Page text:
Some things just aren’t worth fighting about in the grand scheme of things. Dan Savage calls these things the “price of admission.” Maybe your partner constantly leaves the toothpaste out, but if you take a step back and realize that overall your needs are being met in the relationship, it might be easier to just put the toothpaste away yourself. No one is perfect, and your partner is no exception. If you feel your relationship is strong otherwise, it might be worth it to just accept their annoying idiosyncrasies as “part of the package.” Let’s be real, it takes you less than a second to put the toothpaste away yourself, but a lot of energy to have the toothpaste fight (yet again) with your partner.

 

 

3. Responding vs. Reacting

 

Your partner told you they would FaceTime you at 7. It’s now 7:15. You find yourself getting angrier and angrier. You tap out a text full of righteous indignation. This is a reaction to the situation, full of emotion.

 

 

Take the same situation. But instead of jumping to anger-texting, you pause and think things through. They haven’t done this to you before, and you know they have been working on an important project at work. You send a message asking if everything is okay. This is a response.

 

 

Reactions are often over-the-top relative to the situation. Taking a moment to take a breath, objectively think about the situation, and respond to it, can keep you from starting unnecessary fights, and help you be more effective at communicating your needs.

 

 

4. Learn Your Love Language

 

There are 5 main ways people give and receive love. You and your partner may both be desperately trying to communicate love to each other, but if you’re not in-the-know, you may as well be trying to speak to each other in a different language. It can’t hurt for both you and your partner to take the quick quiz separately and then talk about your results. Then you can both try to gain fluency in each other’s native love language. Take the quiz here.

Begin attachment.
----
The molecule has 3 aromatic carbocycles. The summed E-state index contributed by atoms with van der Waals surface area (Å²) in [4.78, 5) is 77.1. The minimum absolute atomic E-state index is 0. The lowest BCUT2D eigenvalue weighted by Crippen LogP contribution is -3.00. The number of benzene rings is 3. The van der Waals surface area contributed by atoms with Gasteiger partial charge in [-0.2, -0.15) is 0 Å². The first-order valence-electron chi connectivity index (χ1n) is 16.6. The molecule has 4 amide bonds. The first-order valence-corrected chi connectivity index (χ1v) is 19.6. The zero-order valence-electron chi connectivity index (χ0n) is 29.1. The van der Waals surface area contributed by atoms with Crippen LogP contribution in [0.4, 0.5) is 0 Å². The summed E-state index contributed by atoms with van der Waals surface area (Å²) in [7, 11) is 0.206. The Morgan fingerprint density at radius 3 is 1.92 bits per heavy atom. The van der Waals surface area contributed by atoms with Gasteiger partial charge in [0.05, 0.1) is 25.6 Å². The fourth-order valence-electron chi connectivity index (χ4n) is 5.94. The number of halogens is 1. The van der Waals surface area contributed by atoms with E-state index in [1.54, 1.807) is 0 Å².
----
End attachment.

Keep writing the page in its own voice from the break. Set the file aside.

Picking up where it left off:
5. Taking an Interest in Interests

 

You might like going to the Opera; your partner might like playing Call of Duty. Although you have no desire to play video games, your partner will likely appreciate you taking an interest in one of their favorite pastimes. Who knows, you might even discover you like hurling turtle shells at cartoon go-carts. Even if you end up hating it, your partner will appreciate the effort, and you will walk away with a window into their world. At the end of the day, it might still be their “thing,” and that’s okay- you made the effort to understand something they value.

 

 

Sources:

 

(n.d.). Discover Your Love Language. Retrieved February 9, 2019, from

 

https://www.5lovelanguages.com/

 

 

Chapman, G. D., & Green, J. (2017). The 5 love languages: The secret to love that lasts. Chicago:

 

Northfield Publishing.

 

 

James, M. B. (2016, September 1). React vs Respond. Retrieved February 9, 2019, from

 

https://www.psychologytoday.com/us/blog/focus-forgiveness/201609/react-vs-respond

 

 

Levine, A., & Heller, R. (2011). Attached: The new science of adult attachment and how it can

 

help you find – and keep – love. New York: Tarcher/Perigee.

 

 

Popova, M. (2017, July 3). The price of admission: Dan Savage on the myth of “the one” and the

 

unsettling secret of lasting love. Retrieved February 9, 2019, from

 

https://www.brainpickings.org/2014/08/28/the-price-of-admission-dan-savage/

 

 

Wu, K. (2017, February 14). Love, actually: The science behind lust, attraction, and

 

companionship. Retrieved February 9, 2019, from

 

http://sitn.hms.harvard.edu/flash/2017/love-actually-science-behind-lust-attraction-

 

companionship/